Keep Your Social Profiles Accurate

Conflicting information within the profile pages of your social media accounts damages your credibility and could also adversely impact the brand’s reputation. Please update your profile pages to reflect these guidelines and your role at the company.

Avoid Technical Language

Limit the use of ambiguous or technical language that can be easily misunderstood by others online. Do your best to make it easy for the average person to understand your opinion or your position in a concise, clear manner.

Monitor Responses

If you engage in social media about Cohesive in any way, please monitor feedback and to use your best judgment to respond in a timely and appropriate manner. Failure to reply to comments or postings that come up in response to an employee’s post can have a negative impression.

IP and Copyrights

Obtain the owner’s permission when using third-party materials. Do not use more than a short excerpt from someone else’s work, and credit and link to the original source. Respect intellectual property and copyrights, including images and quotes.

Spam & Bulk Postings

Do not bulk-post on social media. Each social media site has a different audience, requirements, and purpose. When sharing content widely, tailor the content.

Be Considerate & Respect Others’ Rights

  • Be respectful of every individual’s legal right to express opinions, whether you agree with them or not. Be tolerant and considerate of others’ positions and opinions. Do not engage in name calling or behavior that may reflect negatively on you or your company’s reputation. Be knowledgeable, accurate and professional in your on and offline communications.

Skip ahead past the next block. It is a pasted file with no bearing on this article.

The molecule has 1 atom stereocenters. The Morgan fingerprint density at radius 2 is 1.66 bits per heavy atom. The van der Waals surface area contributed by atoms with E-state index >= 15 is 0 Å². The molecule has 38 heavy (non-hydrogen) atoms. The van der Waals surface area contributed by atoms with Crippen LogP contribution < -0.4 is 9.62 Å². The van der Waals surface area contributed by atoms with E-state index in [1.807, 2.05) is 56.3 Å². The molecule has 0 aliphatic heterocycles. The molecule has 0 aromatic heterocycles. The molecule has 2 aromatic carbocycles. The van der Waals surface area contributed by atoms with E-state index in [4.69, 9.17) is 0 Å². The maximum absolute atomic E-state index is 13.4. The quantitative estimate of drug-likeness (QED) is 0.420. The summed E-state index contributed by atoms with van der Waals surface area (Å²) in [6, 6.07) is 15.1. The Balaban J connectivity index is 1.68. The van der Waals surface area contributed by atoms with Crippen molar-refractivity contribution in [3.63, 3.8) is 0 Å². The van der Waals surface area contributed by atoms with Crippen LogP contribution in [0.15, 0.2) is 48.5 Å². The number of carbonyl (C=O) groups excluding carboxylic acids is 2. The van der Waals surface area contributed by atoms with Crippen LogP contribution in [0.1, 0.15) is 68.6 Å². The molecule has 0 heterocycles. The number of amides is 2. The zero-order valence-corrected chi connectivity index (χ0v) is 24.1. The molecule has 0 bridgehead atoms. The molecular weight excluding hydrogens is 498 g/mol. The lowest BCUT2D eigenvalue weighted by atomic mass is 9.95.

• HateSpeech: anything misleading, obscene, false, defamatory, profane, discriminatory, harassing, abusive, threatening, hateful or embarrassing is unacceptable and may be cited as cause for termination.
  • Commenting on competitors should only be accurate and verifiable observations. Do not deride, attack, or badmouth competitors.

Personal Privacy


All employees have a right to personal privacy. Honor it. Do not post personal information or internal Cohesive content without permission to do so.


Protect Confidential Information 

  • You are required to protect trade secrets, IP, and information related to the company’s business with our customers and partners at all times.
  • Never disclose confidential information on or offline. This includes forecasts, earnings, trademarks, upcoming product releases, products, strategy, policy, management, operations, potential and pending acquisitions, and nonpublic financial information such as future revenue. When in doubt, leave it out!

A note on Personal Social Media

Your blog, Twitter, Facebook, and LinkedIn accounts are YOUR voice. Use your social media to build your own brand. Share your thoughts, experiences, etc. Use your social media accounts to show how you continue to grow in your area of expertise.

Your social media is a powerful way to give your honest and authentic thoughts on trends, news and companies. Any recommendations or opinions should come with a a disclaimer that you work for the company or have an existing relationship.